PreventionTwo products are available for protecting horses against tetanus. These are tetanus antitoxin and tetanus toxoid. Tetanus antitoxin gives immediate but short lived protection. It is given to horses not previously vaccinated that have a wound or to newborn foals from unvaccinated mares. It will impart passive immunity a short while. Tetanus toxoid gives long-acting protection, taking 2 weeks for antibodies to develop. This vaccine is given as 2 shots, one month apart, followed by a yearly booster. Foals can be given the vaccine beginning at 3 months of age. Pregnant mares should be given the vaccine one month before foaling.
StranglesThe symptoms are severe, complications are common and at present there is no effective vaccine for the disease. Antibiotics such as penicillin can control and eliminate strangles best if the disease is detected early.
EtiologyStrangles is caused by Streptococcus equi, group C, which is a highly contagious purulent lymphadenitis and pharyngitis. However, other strectococci are also involved: S. equi, S. zooepidemicus,S. dysgalactiae subspecies equisimilis and S. pneumoniae capsule Type III.Some horses become longterm asymptomatic carriers. Vaccines are available in the form of injectable extracts or as live, attenuated organisms given intranasally. However, their use is somewhat controversial and indicated for horses at risk.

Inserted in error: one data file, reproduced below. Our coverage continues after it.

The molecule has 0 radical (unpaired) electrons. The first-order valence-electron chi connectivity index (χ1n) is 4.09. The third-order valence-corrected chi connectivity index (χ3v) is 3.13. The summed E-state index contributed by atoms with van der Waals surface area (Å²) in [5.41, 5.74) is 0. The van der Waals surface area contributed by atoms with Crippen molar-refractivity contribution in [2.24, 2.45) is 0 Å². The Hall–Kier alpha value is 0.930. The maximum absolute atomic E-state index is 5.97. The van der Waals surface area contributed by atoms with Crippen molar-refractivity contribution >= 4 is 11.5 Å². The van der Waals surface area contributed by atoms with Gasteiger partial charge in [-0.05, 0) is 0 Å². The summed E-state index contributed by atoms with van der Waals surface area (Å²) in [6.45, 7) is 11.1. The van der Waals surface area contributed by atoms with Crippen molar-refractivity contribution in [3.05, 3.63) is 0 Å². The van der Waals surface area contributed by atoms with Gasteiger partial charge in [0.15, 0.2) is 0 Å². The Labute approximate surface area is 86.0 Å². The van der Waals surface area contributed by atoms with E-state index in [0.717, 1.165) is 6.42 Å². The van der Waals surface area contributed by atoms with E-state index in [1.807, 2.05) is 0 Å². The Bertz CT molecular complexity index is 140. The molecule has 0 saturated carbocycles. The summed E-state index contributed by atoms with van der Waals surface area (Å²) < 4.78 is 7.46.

DiagnosisSwelling and infection of the throat region with fever and a cough. The horse may be unwilling to eat. There is often a nasal discharge, which may be serous or mucoid initially and later purulent.Abscesses may form in the retropharyngeal or mandibular lymph nodes, in this area, 10-14 days after initial signs. Persistent drainage from the submandibular or pharyngeal areas can occur. Cranial nerve dysfunction may occur in cases of retropharyngeal abscesses affecting the recurrent laryngeal nerve. Both PCR and ELISA have been tries with S. equi.
TreatmentVancomycin, clindamycin, levofloxin, tetracycline (tetramycin) and of course penicillin will control strangles. Penicillin G or tetramycin can be given most easily in the feed, but this is not done. It is not in the tradition !
PreventionWe have a very common disease and immune carriers. Then foals rather than adults are the problem. Prevention could be through vaccination, BUT the results of research are poor. Can be given nasally. Strangles like many horse diseases can be eradicated of course, but the reality is far in the future.
ParasitesRoundworms are SO COMMON and SO DAMAGING that they should be much better controlled. WHY NOT ? Because MANY owners and trainers think parasites are a normal part of horse life WITHOUT knowing about the ferocious damage.The strongyle group of equine roundworms includes large and small strongyles. They are the most important internal parasites of horses because they are the most common and because of the type of damage the immature stages do to the horse. These worms are called bloodworms.